Pencil push-ups treatment (PPT) is a commonly prescribed eye exercise approach for convergence insufficiency (CI). They are also called or categorized as near point of convergence exercises. Typically, this exercise is done with a pencil but any object with the shape of a pencil could work. Pencils used in PPT can have an alphabet or other characters on it to stimulate the accommodative system. If the patient does not know their letters yet, the optometrist may opt for a more familiar symbol like animal or shape and have the patient look at that while they perform the pencil pushup task.
PPT usually have letters on them to allow the patient to focus their accommodative system to one place on the pencil while it is moved closer and farther from the nose. The goal is to keep the pencil clear (not blurry) and single (not double) for as long as possible while moving the pencil close and far from the nose. Typically, patients hold the pencil with their arm outstretched and then slowly bring it close to their nose. Patients may be directed to look at each letter of the alphabet while moving the pencil close and far. As with any vision therapy tool, the patient must be engaged in the protocol in order to have an overall effect on the visual system. Without the engagement of the patient then the tool is not useful in changing the brain to allow for an efficient binocular system. Some could speculate that this is the reason that PPT are not considered useful in the treatment of convergence insufficiency.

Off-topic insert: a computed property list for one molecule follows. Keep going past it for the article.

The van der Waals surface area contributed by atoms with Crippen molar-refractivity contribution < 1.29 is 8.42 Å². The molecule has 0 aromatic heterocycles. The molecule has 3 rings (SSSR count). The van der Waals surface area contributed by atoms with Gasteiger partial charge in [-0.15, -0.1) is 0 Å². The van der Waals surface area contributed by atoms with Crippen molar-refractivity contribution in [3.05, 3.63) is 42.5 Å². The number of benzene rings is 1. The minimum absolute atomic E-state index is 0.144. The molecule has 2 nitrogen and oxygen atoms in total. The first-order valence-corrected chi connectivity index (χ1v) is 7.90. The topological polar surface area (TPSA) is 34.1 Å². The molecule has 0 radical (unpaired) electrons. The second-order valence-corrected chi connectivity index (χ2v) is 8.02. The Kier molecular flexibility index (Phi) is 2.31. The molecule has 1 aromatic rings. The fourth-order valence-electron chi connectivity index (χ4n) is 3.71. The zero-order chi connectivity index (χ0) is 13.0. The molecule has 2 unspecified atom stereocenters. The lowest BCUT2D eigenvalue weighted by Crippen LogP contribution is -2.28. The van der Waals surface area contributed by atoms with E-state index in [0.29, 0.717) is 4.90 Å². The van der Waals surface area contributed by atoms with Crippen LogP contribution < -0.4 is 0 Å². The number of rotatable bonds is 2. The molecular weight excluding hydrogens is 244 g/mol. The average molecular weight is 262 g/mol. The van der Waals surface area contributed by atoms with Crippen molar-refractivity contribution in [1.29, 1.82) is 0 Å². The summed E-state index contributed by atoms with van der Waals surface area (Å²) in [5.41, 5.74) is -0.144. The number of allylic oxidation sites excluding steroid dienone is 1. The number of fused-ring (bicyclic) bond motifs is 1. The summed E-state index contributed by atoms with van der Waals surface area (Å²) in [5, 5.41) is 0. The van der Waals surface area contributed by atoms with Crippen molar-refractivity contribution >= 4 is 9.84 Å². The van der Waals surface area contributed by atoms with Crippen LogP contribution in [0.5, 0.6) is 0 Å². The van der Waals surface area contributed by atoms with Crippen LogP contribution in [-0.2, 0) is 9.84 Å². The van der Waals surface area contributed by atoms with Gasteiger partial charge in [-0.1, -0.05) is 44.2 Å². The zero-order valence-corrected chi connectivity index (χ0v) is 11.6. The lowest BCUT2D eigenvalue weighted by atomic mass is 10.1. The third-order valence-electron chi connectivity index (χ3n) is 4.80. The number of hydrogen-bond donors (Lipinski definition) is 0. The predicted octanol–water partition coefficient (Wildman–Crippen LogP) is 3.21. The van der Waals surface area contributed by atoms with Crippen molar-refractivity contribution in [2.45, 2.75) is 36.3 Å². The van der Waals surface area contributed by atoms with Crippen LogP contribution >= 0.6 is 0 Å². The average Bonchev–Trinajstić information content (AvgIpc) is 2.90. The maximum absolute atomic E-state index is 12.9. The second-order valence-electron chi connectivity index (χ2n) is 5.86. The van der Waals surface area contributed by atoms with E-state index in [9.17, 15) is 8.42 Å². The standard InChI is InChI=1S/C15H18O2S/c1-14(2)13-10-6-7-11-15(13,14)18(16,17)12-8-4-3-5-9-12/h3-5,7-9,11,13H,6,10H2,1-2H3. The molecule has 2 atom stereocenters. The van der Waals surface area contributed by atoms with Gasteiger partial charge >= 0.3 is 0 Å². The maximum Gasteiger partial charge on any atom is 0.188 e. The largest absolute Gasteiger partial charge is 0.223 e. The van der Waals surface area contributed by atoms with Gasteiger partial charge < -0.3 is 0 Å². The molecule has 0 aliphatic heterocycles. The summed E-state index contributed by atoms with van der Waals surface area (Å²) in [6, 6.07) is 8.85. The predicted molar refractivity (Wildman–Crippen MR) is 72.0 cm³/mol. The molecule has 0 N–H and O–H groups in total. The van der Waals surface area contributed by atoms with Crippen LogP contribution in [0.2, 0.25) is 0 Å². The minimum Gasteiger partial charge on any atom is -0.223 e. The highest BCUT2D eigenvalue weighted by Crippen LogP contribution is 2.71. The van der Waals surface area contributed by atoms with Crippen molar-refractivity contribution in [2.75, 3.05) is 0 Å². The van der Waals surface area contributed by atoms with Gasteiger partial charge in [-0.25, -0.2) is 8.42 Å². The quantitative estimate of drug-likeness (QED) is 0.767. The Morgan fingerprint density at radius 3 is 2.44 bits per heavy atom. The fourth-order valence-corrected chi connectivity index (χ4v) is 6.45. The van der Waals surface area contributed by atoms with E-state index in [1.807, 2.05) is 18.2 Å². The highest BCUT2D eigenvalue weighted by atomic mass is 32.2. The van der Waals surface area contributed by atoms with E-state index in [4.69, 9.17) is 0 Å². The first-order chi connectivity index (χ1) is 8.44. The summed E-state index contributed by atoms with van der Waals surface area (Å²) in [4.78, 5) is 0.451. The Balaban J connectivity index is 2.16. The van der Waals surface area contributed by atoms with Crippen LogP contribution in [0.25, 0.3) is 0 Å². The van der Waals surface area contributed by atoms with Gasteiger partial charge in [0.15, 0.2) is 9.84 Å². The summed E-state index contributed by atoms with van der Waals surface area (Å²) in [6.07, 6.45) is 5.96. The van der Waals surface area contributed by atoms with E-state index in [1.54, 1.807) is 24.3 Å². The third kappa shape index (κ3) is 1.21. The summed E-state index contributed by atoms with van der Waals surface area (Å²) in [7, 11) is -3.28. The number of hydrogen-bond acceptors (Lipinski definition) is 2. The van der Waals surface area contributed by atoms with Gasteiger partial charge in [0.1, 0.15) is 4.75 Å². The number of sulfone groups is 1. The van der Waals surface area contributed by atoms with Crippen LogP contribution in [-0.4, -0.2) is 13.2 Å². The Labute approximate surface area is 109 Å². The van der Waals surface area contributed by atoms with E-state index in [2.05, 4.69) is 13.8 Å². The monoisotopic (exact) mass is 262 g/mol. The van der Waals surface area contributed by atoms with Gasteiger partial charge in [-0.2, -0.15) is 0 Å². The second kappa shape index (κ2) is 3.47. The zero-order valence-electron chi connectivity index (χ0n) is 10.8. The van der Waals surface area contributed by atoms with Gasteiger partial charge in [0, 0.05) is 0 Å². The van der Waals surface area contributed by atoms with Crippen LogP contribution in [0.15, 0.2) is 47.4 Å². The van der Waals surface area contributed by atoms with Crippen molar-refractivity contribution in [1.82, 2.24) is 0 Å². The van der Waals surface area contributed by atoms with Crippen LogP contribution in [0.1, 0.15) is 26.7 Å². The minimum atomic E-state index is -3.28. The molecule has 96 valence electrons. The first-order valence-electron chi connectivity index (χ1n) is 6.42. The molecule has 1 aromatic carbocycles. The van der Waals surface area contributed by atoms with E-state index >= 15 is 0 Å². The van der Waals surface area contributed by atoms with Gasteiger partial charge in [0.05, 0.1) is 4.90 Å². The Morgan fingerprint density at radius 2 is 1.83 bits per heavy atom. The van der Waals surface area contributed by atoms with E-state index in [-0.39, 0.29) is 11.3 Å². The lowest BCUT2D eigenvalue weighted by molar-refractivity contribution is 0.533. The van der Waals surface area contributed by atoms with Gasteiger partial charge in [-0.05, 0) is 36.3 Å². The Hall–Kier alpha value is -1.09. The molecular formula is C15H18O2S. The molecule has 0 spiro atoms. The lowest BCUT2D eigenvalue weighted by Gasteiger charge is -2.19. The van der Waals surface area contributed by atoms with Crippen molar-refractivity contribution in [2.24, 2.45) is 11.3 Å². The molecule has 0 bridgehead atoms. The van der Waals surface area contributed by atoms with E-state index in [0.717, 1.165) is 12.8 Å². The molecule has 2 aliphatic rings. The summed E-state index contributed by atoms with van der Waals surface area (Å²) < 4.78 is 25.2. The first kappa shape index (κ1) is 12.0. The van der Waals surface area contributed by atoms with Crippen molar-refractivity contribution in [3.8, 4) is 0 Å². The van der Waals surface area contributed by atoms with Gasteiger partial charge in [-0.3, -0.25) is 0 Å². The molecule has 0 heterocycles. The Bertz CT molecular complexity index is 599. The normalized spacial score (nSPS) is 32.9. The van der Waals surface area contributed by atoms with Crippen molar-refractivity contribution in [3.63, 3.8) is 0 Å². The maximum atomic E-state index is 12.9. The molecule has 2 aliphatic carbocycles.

There are several studies evaluating the effectiveness of in-office vision therapy vs pencil pushups. One such study revealed that after 12 weeks of therapy the convergence insufficiency score was significantly reduced in the in-office vision therapy group from 32.1 to 9.5. However, after 12 weeks of pencil pushups the convergence insufficiency score decreased from 29.3 to 25.9. It is of particular interest to note that pencil pushup therapy was found to be no more effective than the placebo therapy.
It is important to remember that the Convergence Insufficiency Symptom Survey used for the Convergence Insufficiency Treatment Trial established that a score of 16 or greater is considered significant for symptoms associated with Convergence Insufficiency. Comparing the established score of 16 to the score of 9.5 following 12 weeks of in-office vision therapy and to the score of 25.9 following 12 weeks of pencil pushups, it is easy to understand why pencil pushups are considered an ineffective form of therapeutic treatment.
Studies indicate that office-based vision therapy with home reinforcement is the most effective treatment for convergence insufficiency. Home-based treatment with pencil pushups hasn't been shown to be as effective. But home treatment costs less and is more convenient and more readily available. In short, your home therapy should include more than just PPT to be as effective as possible and as comprehensive as possible.